Love One Another

After moving to Utah, I made my living as a photographer. During that time, I was given a glimpse into the lives of many different types of people. Many of which, were Mormons. I’m going to post a story every now and then about my experiences.

Living in Zion is what pushed me over the edge and eventually led me to resign my membership.

Love One Another…

It was nearing Halloween and on this particular morning, I had two photo shoots scheduled; one right after the other. When I arrived at the studio both parties were there, both very early. I excused myself, ran into my studio and began to set up my equipment.
When I came back into the lobby, I called the first family back for their sitting. It was a family of around 12 members; not uncommon in Utah.
When the group stood up, I could see they were all blond, blue eyed, wearing jeans and denim shirts. Each of the children were perfect clones of their Mormon parents. I pointed them towards my studio. As they walked in, I greeted each of them as they passed me. Out of the corner of my eye I saw him.
He had long black hair, black fingernails and was sporting a long, back robe and jeans. The silver cross around his neck glittered. I smiled at him and asked, “Can I help you with something?” I assumed he was with the other party; they were waiting to have Halloween portraits taken. The Mormon mother’s face flushed and she quietly said, “He’s with us.”
Someone, presumably his brother, made a snide remark about him not looking like the rest of the family; they understood why I thought he “doesn’t belong”. They all laughed, but not him. He hung his head and his long black hair fell across his blue eyes. He said nothing, but followed them into the studio.
My heart went out to this young man. I was an inactive member at this time and I knew how cruel families, especially Mormon families, could be. It was apparent that his differences were not tolerated or accepted by anyone in his family.
As I arranged the family for their portraits he stood off to the side. The other members of the family joked and talked amongst themselves, but it was clear that this young man was an outcast. Whether this was by choice or not, was unclear; what was very clear to me was the pain this man was in. When I placed him beside his mother for the portrait, she sort of turned her nose up and whispered, “You smell like cigarette smoke, it’s a disgusting habit.” He didn’t say anything, he just scooted a little farther away from her. A few of his siblings nodded in agreement and snorted with laughter at Mormon mother’s comment. The room was quiet and I felt the tension growing. In order to lighten the mood, I assured the uptight Mormon mother that it was fine that he smoked, as they would not be able to smell anyone in the final portrait. They laughed and the young man gave me a small appreciative smile.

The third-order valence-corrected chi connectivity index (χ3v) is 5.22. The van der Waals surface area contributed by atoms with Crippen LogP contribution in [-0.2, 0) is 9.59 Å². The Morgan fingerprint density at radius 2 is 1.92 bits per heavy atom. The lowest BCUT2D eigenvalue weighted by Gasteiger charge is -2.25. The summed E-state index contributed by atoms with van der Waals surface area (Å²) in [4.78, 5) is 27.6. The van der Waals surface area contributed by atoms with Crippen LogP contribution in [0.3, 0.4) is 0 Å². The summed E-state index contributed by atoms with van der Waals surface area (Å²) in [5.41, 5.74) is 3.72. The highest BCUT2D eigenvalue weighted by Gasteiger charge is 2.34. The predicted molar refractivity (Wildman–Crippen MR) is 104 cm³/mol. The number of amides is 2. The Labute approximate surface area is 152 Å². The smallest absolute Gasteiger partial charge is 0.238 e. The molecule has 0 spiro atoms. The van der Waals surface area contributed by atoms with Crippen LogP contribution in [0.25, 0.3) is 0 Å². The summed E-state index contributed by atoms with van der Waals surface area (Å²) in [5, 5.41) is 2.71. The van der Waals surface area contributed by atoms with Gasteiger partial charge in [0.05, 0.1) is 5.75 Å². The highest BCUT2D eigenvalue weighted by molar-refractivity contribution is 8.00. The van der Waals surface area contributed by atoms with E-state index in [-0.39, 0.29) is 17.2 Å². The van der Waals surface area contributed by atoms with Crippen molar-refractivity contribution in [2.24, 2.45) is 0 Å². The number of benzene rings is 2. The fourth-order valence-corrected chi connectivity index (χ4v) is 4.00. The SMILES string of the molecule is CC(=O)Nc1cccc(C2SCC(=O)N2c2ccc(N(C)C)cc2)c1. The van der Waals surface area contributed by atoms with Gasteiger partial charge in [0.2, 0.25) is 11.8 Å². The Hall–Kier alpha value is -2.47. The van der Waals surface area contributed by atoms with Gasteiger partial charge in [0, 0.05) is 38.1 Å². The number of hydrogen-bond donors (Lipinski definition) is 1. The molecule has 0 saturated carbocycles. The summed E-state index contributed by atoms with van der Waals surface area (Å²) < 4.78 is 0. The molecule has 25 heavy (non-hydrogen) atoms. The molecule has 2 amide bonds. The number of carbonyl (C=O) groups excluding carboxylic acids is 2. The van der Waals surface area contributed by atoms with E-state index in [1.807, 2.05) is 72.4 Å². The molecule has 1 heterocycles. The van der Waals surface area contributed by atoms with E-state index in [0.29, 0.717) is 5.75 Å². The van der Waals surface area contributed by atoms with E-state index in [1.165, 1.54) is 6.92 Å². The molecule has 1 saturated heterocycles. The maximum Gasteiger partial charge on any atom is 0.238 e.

As a joke and just being that I’m a cheesy photographer, I had everyone smile and yell, “We love each other!”
That’s when I snapped the picture.

cross-posted from my blog, The Sacred Sister

The Sacred Sister

I was born in the covenant and raised in an active Mormon home. I made the decision to formally resign from the church in 2004. I consider myself agnostic. I'm married to an atheist and "nevermo". We are raising our children in the beautiful, Pacific Northwest.

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6 Responses

  1. Hellmut says:

    I have to admit that I would have made fun of him too. Thanks for posting this, Sacred Sister.

  2. The Sacred Sister says:

    In my TBM days I don’t think I would have made fun of him, but I would have been afraid of him for being different.
    Losing the LDS mentality, also released me of many fears.

  3. CWC says:

    I might have stared a little – I think it’s natural to stare at something that stands out. But then, that kid and I probably would have been friends when I was younger, so I wouldn’t have judged him. I wish his family wouldn’t have been so obvious in their rejection and mocking of him. One of the things I liked most about Little Miss Sunshine was the way the family totally just let their slightly different kids just be who they were.

  4. Dathon says:

    Had Jesus come to stand in the picture, I imagine he’d have stood nearest the young man in the black robe to help him feel genuinely loved. What do black fingernails and clothing, or even smoking have to do with the worth of a human being, especially a family member?

  5. chanson says:

    CWC — Same here: When I was younger, either I would have been friends with him or I would have assumed he was too cool to be friends with me. 😉

    I think this sort of problem isn’t so much a Mormon thing as it is a consequence of having really big families. Parents may have enough love for all of their children, but they have only a finite amount of time and energy. It’s really, really hard to give all of the kids enough positive, individual attention if you have more than you can handle.

    Some people have the particular talents to raise a big family well, but not everyone. In that sense this problem is a bit of a Mormon thing because the LDS church encourages everyone to have a big family, not just those people who have the talents to do it right.

  6. Hellmut says:

    That’s interesting, Chanson. Looking at my greatgrandparents and their families, they all had help with the children. The wealthy people would hire governesses and maids. The poor folk had a childless aunt move in.

    Dathon, you hit it on the head. I can sympathize with the parents though. It’s not that easy to remain detached when our family members act out.

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